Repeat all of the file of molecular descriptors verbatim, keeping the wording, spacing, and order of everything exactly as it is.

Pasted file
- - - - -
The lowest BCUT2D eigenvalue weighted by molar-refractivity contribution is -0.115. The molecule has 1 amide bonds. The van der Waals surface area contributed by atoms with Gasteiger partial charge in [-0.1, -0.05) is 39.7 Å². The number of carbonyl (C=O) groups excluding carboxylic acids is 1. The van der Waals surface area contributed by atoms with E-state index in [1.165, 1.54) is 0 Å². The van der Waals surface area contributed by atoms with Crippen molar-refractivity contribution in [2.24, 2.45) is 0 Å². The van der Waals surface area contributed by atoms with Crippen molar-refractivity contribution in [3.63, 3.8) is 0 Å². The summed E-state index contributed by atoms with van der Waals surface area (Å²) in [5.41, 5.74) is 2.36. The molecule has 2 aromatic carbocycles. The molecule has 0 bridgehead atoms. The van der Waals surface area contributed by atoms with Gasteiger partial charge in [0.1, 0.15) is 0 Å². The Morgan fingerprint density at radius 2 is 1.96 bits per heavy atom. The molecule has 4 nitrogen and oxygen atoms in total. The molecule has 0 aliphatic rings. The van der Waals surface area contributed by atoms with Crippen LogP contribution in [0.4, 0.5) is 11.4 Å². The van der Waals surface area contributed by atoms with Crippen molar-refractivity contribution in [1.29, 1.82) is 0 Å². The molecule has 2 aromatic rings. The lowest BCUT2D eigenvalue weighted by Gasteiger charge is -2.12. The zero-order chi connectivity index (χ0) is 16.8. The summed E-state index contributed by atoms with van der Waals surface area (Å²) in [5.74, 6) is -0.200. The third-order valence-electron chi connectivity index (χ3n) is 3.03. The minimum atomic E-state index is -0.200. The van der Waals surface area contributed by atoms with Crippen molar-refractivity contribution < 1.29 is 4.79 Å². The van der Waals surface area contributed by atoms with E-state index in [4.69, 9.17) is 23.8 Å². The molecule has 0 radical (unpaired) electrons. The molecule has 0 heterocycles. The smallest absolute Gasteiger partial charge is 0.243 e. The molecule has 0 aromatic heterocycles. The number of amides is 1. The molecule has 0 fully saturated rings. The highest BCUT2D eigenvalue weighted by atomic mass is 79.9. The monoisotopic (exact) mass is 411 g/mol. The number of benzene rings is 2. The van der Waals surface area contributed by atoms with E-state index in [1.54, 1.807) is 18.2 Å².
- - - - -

The lowest BCUT2D eigenvalue weighted by molar-refractivity contribution is -0.115. The molecule has 1 amide bonds. The van der Waals surface area contributed by atoms with Gasteiger partial charge in [-0.1, -0.05) is 39.7 Å². The number of carbonyl (C=O) groups excluding carboxylic acids is 1. The van der Waals surface area contributed by atoms with E-state index in [1.165, 1.54) is 0 Å². The van der Waals surface area contributed by atoms with Crippen molar-refractivity contribution in [2.24, 2.45) is 0 Å². The van der Waals surface area contributed by atoms with Crippen molar-refractivity contribution in [3.63, 3.8) is 0 Å². The summed E-state index contributed by atoms with van der Waals surface area (Å²) in [5.41, 5.74) is 2.36. The molecule has 2 aromatic carbocycles. The molecule has 0 bridgehead atoms. The van der Waals surface area contributed by atoms with Gasteiger partial charge in [0.1, 0.15) is 0 Å². The Morgan fingerprint density at radius 2 is 1.96 bits per heavy atom. The molecule has 4 nitrogen and oxygen atoms in total. The molecule has 0 aliphatic rings. The van der Waals surface area contributed by atoms with Crippen LogP contribution in [0.4, 0.5) is 11.4 Å². The van der Waals surface area contributed by atoms with Crippen molar-refractivity contribution in [1.29, 1.82) is 0 Å². The molecule has 2 aromatic rings. The lowest BCUT2D eigenvalue weighted by Gasteiger charge is -2.12. The zero-order chi connectivity index (χ0) is 16.8. The summed E-state index contributed by atoms with van der Waals surface area (Å²) in [5.74, 6) is -0.200. The third-order valence-electron chi connectivity index (χ3n) is 3.03. The minimum atomic E-state index is -0.200. The van der Waals surface area contributed by atoms with Crippen molar-refractivity contribution < 1.29 is 4.79 Å². The van der Waals surface area contributed by atoms with E-state index in [4.69, 9.17) is 23.8 Å². The molecule has 0 radical (unpaired) electrons. The molecule has 0 heterocycles. The smallest absolute Gasteiger partial charge is 0.243 e. The molecule has 0 aromatic heterocycles. The number of amides is 1. The molecule has 0 fully saturated rings. The highest BCUT2D eigenvalue weighted by atomic mass is 79.9. The monoisotopic (exact) mass is 411 g/mol. The number of benzene rings is 2. The van der Waals surface area contributed by atoms with E-state index in [1.54, 1.807) is 18.2 Å².